- Describe your ideal work situation.
- Do you have questions for us about the institution and/or position?
It has been a long summer. And while the humidity and temperature aren’t yet aware of the shift to Fall, I’m heading back for my last semester in my Master’s program at the University of Illinois’ Graduate School of Library and Information Science. Today, in fact, is my first day of classes, and with the launch of a new semester, I’m also changing this here blog’s name.
What has been known as Libraries with/out Walls is, as you’ve seen, now “Library On/Library Off.” I’m changing the name in recognition of the many other initiatives by a wide range of organizations called “Libraries without Walls,” and to blog about my areas of interest that others may not always categorize as “library” related – hence the library off. As always, I hope you’ll let me know what you think by commenting away, dropping me a line via email or catching me on Twitter.
As far as my classes for this semester, I’m taking Information Modeling with Karen Wickett, Digital Preservation with Jerome McDonough, and Electronic Publishing: Technologies and Practices with Julia Flanders. (You can read the course descriptions here if you are so inclined: http://www.lis.illinois.edu/academics/courses/catalog.)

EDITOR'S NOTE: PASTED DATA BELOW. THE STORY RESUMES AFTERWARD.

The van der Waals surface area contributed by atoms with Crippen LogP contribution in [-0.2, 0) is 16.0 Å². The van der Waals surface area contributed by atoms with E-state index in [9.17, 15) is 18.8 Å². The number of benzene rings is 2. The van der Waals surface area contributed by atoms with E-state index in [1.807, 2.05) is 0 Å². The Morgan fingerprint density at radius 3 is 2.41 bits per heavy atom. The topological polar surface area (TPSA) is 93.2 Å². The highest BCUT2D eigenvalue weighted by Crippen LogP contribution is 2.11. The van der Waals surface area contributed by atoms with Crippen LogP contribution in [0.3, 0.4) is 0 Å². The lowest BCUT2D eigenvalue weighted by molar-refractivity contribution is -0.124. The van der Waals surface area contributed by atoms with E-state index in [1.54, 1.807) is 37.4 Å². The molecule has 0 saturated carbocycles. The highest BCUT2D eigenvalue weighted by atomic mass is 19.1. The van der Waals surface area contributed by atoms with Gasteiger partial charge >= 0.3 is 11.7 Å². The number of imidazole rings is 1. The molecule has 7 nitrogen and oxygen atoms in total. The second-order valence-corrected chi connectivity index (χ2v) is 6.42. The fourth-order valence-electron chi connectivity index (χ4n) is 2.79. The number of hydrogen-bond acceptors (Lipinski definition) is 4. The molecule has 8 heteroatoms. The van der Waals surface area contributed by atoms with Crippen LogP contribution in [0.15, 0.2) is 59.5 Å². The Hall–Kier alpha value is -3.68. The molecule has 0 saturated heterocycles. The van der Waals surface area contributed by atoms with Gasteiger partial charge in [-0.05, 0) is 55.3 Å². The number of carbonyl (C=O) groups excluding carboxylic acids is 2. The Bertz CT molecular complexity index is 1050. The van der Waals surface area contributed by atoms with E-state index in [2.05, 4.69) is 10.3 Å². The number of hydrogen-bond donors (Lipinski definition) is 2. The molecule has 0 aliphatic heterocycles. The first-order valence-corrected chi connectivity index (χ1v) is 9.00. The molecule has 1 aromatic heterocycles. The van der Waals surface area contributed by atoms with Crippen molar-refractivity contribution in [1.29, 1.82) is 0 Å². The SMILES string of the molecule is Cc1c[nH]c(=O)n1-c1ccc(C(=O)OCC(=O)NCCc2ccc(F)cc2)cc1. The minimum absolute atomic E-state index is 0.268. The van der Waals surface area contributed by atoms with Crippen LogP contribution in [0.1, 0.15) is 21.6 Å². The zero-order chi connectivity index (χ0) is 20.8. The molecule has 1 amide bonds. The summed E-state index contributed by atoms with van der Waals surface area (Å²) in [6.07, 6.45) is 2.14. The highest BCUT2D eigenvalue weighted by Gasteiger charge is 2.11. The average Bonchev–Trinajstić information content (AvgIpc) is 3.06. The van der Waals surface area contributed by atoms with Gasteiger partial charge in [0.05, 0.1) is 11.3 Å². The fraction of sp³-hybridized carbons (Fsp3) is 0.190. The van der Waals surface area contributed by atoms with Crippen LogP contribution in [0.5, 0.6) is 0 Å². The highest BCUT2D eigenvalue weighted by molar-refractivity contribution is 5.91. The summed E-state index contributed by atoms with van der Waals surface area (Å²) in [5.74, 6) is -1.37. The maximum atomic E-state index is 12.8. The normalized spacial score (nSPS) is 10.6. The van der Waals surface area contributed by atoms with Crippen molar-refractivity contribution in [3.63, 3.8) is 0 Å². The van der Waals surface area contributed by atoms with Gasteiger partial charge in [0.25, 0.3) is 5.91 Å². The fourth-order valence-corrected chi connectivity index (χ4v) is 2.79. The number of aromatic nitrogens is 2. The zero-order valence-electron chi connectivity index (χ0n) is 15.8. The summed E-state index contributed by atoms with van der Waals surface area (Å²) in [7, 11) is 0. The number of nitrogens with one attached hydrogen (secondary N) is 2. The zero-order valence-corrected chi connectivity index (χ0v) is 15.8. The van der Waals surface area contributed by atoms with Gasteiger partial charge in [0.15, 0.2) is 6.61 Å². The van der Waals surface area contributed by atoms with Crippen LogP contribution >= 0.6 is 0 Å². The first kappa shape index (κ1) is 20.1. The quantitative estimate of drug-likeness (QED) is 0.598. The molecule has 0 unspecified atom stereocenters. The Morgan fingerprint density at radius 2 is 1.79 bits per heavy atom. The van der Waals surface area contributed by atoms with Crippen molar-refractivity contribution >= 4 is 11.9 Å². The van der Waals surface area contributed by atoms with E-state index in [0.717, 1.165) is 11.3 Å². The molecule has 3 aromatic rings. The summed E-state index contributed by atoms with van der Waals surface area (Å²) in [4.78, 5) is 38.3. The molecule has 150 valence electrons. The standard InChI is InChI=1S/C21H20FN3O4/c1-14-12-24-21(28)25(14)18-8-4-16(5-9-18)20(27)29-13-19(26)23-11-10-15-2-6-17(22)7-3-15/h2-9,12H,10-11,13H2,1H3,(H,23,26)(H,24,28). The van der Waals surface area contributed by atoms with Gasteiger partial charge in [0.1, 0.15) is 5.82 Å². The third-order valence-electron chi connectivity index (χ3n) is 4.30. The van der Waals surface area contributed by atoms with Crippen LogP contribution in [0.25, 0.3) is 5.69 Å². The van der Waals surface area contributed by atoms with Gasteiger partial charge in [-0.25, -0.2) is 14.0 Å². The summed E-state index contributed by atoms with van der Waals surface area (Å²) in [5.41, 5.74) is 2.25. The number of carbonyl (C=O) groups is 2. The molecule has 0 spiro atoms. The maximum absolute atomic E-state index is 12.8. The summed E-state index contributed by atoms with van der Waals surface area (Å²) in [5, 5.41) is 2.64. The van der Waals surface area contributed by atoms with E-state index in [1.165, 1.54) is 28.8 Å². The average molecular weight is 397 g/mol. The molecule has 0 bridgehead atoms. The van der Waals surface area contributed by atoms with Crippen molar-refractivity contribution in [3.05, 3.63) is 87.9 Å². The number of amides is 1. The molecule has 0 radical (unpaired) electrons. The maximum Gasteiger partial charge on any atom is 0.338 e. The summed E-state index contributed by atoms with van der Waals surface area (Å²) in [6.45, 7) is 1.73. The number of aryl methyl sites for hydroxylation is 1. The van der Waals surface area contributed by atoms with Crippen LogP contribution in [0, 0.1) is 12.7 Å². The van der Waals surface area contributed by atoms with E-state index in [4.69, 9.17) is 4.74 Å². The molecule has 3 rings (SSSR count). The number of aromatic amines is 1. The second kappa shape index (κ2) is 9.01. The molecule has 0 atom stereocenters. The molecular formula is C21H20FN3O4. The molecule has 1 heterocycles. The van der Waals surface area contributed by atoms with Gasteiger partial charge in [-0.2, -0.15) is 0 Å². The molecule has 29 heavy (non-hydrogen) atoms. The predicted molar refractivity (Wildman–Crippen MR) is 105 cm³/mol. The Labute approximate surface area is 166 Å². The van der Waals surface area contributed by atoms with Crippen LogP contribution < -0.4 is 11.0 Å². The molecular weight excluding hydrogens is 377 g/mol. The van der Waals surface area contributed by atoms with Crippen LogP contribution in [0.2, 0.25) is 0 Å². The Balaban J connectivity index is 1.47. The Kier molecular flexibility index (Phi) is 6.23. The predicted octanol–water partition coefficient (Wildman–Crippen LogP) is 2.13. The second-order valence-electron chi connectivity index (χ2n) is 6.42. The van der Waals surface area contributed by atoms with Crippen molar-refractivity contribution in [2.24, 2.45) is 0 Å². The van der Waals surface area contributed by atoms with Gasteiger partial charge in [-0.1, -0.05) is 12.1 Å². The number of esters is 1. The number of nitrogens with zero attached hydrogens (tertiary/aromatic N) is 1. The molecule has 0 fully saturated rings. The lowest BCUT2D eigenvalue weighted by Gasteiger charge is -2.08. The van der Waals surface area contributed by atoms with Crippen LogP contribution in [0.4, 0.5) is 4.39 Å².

Here’s to Library On!
In the January 2009 Atul Gawande wrote Getting There from Here, a piece in the New Yorker about health care reform. In it, he explored how “path-dependence,” in the social science sense, makes reform harder. Despite our most idealized visions of a health care system we could build, had we only a clean slate, what has happened in the past so tethers us down that it becomes hard to see how to get from here (a broken system) to there (that shiny utopian system). It seems so obvious and stupid sounding at first: “the past impacts the present,” but whenever I am frustrated with an old system, it does me good to remember Gawande’s analysis, and path dependence. I find this paradigm shockingly relevant in several areas – old friendships, website redesign, or pondering the craziness that is scholarly communication. There is value in envisioning an idealized new system; but once those ideal plans are drafted, one has to in some ways let go, step back, and try to think about how to get there from here.
In my current issues in collection development class, we were challenged to think about scholarly communication. Let’s pretend we were unencumbered by history, and Universities and research was just starting up today: how would scholarly communication be changed?
Before I jump in to the imaginarium, a brief bit about scholarly communication. I’ve written about it before, but it is a complex system with vagaries of all sorts, especially variable from discipline to discipline. If you happen to be an academic and feel so moved to tell us about how scholarly communication works in your part of the world, please leave a comment. (The comment link is at the top of this post, not the bottom.) I’d also like to acknowledge the 2007 Ithaka report University Publishing in the Digital Age by Laura Brown, Rebecca Griffiths and Matthew Rascoff, a far better written, researched, and more authoritative rendering than I can do here.